The giver of oxygen: Hercules Sanche and the oxydonor
During the late nineteenth and early twentieth centuries, gas-pipes were among the most popular therapeutic devices available to an unhealthy public. Spurred on by the explosion of print advertising, mail-order gas-pipes were questionable remedies promoted for such diverse conditions as pneumonia and neurasthenia. Though they are an interesting part of the social history of questionable therapeutics, no historian has recently looked in depth at these devices. This paper examines the clinical, social, and economic environment that facilitated the success of the most ubiquitous gas-pipe, the Oxydonor, and its proprietor, Hercules Sanche.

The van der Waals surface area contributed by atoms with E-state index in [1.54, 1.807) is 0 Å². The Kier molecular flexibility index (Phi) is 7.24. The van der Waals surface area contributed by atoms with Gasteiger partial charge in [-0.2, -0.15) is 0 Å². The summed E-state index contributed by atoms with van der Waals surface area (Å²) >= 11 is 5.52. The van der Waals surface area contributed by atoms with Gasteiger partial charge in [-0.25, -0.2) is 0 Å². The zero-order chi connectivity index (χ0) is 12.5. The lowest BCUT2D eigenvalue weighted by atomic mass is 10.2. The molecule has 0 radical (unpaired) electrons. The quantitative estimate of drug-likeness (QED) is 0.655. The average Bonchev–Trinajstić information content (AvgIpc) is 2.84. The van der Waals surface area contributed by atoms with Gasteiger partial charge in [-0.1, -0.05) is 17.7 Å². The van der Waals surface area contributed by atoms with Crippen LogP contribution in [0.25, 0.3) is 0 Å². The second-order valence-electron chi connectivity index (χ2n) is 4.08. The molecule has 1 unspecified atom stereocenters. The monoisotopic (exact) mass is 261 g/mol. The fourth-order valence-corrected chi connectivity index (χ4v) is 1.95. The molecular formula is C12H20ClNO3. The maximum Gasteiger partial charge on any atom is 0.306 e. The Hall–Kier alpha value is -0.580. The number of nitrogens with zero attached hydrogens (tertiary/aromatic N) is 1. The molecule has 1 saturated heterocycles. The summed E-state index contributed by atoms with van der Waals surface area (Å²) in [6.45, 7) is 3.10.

KeywordsOxygen Pneumonia Twentieth Century Economic Environment Late Nineteenth
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